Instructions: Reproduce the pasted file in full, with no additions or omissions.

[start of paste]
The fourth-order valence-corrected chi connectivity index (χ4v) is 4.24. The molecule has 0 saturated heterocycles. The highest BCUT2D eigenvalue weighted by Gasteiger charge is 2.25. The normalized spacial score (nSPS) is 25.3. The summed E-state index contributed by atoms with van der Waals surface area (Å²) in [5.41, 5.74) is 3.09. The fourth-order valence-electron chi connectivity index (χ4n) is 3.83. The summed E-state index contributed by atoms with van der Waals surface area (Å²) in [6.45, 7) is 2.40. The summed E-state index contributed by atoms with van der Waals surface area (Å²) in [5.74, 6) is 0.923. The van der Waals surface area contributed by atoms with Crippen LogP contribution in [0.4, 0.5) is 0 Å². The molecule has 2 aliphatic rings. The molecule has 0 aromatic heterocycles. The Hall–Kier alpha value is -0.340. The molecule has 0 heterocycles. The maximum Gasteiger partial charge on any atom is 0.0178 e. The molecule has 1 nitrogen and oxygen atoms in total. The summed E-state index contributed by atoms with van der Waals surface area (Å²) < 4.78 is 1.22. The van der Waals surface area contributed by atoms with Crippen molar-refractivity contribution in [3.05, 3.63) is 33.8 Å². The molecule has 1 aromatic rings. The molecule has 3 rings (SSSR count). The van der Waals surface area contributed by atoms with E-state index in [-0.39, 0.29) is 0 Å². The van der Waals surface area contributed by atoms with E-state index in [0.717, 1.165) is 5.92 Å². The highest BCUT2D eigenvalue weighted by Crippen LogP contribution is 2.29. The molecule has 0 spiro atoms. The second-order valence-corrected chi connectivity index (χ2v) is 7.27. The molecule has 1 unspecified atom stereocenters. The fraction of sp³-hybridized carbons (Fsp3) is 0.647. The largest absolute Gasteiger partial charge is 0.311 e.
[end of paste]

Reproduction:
The fourth-order valence-corrected chi connectivity index (χ4v) is 4.24. The molecule has 0 saturated heterocycles. The highest BCUT2D eigenvalue weighted by Gasteiger charge is 2.25. The normalized spacial score (nSPS) is 25.3. The summed E-state index contributed by atoms with van der Waals surface area (Å²) in [5.41, 5.74) is 3.09. The fourth-order valence-electron chi connectivity index (χ4n) is 3.83. The summed E-state index contributed by atoms with van der Waals surface area (Å²) in [6.45, 7) is 2.40. The summed E-state index contributed by atoms with van der Waals surface area (Å²) in [5.74, 6) is 0.923. The van der Waals surface area contributed by atoms with Crippen LogP contribution in [0.4, 0.5) is 0 Å². The molecule has 2 aliphatic rings. The molecule has 0 aromatic heterocycles. The Hall–Kier alpha value is -0.340. The molecule has 0 heterocycles. The maximum Gasteiger partial charge on any atom is 0.0178 e. The molecule has 1 nitrogen and oxygen atoms in total. The summed E-state index contributed by atoms with van der Waals surface area (Å²) < 4.78 is 1.22. The van der Waals surface area contributed by atoms with Crippen molar-refractivity contribution in [3.05, 3.63) is 33.8 Å². The molecule has 1 aromatic rings. The molecule has 3 rings (SSSR count). The van der Waals surface area contributed by atoms with E-state index in [-0.39, 0.29) is 0 Å². The van der Waals surface area contributed by atoms with E-state index in [0.717, 1.165) is 5.92 Å². The highest BCUT2D eigenvalue weighted by Crippen LogP contribution is 2.29. The molecule has 0 spiro atoms. The second-order valence-corrected chi connectivity index (χ2v) is 7.27. The molecule has 1 unspecified atom stereocenters. The fraction of sp³-hybridized carbons (Fsp3) is 0.647. The largest absolute Gasteiger partial charge is 0.311 e.